Dolly Parton could be considered the greatest songwriter that America has ever produced. Match her career accomplishments with the gracious philanthropic arm of her country music empire, and you’ve got one hell of a life well-lived.

So, it’s worth noting that Dolly’s latest gift to mankind, her April donation of $1 million to Vanderbilt University Medical Center for COVID-19 research, could pay off bigger than any hit song or amusement park, as The Dolly Parton COVID-19 Research Fund has been credited as a source of funding for the mRNA Vaccine, which has been found to be 94.5% effective in preventing the spread of the coronavirus in clinical trials thus far.

 

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A preliminary report on the mRNA Vaccine trials published to the New England Journal of Medicine by a number of contributing doctors and health/science professionals on November 12th cites the Dolly Parton COVID-19 Research Fund as one of its sources of funding. If this ends up being one of the vaccines wildly used to stop the spread of the virus and curb the effects of COVID-19 on older and vulnerable patients, Parton’s $1 million investment would surely top any past achievement in her illustrious career as a singer, songwriter, business owner, and storyteller.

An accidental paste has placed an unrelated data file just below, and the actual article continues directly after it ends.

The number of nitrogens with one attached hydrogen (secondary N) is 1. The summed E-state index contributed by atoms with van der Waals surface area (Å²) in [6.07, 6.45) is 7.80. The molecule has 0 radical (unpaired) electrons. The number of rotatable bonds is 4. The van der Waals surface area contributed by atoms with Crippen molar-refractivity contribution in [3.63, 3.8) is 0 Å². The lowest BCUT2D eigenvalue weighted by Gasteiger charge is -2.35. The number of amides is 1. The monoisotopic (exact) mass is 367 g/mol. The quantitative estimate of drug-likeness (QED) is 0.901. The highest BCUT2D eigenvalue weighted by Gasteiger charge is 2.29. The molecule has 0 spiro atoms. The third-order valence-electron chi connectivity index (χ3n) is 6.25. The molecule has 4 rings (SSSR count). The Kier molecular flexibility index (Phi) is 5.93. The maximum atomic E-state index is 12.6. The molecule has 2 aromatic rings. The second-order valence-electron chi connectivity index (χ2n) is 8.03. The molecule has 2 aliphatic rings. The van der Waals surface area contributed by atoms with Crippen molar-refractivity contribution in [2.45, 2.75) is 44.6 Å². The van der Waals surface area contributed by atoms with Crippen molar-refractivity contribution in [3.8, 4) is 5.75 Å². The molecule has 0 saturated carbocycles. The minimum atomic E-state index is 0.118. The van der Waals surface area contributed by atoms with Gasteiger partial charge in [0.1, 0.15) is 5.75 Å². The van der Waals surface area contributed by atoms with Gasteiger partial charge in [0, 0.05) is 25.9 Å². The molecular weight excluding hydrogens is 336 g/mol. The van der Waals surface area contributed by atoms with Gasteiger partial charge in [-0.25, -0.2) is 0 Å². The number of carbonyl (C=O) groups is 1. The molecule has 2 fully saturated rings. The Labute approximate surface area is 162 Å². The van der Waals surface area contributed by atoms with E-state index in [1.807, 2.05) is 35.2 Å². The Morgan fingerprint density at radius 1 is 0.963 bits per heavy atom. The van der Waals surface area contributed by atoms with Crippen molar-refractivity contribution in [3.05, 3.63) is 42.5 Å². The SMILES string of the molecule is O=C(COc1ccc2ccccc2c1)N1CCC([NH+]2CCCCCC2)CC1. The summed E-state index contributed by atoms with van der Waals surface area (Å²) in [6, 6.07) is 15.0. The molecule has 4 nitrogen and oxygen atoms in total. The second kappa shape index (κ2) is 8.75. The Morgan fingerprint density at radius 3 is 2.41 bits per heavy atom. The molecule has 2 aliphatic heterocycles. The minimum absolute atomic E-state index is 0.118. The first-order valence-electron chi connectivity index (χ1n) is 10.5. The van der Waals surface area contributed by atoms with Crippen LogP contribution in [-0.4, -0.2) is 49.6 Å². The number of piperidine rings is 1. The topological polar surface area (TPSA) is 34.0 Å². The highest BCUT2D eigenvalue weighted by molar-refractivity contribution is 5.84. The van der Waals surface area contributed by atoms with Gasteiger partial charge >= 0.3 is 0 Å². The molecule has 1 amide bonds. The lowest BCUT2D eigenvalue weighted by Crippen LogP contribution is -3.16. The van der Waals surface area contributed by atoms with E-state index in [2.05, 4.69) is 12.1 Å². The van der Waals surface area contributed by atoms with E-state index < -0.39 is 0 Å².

“My longtime friend Dr. Naji Abumrad, who’s been involved in research at Vanderbilt for many years, informed me that they were making some exciting advancements towards that research of the coronavirus for a cure,” Parton said with her initial donation announcement back in April. According to reports, Parton met and befriended Abumrad after the singer was treated at the Vanderbilt University Medical Center following a car accident in 2014.

That same report goes on to state that the U.K. is expected to have five million doses of that same Moderna vaccine, which would be enough to vaccinate roughly 2.5 million people by next spring. It’s still unclear, however, how the struggling concert industry will be able to rebound and apply safe post-COVID guidelines with possible testing/vaccine strategies at venues or festivals when live music does return.

Perhaps, since Congress simply cannot seem to put party politics aside to find any common ground for the greater cause of a concert industry bail-out bill, Dolly Parton’s gracious donation announced back on April 1st could play a crucial role in the eventual return of live music.

Anyone else in favor of January 19th (Dolly Parton’s birthday) being named a national holiday?

[H/T The Guardian]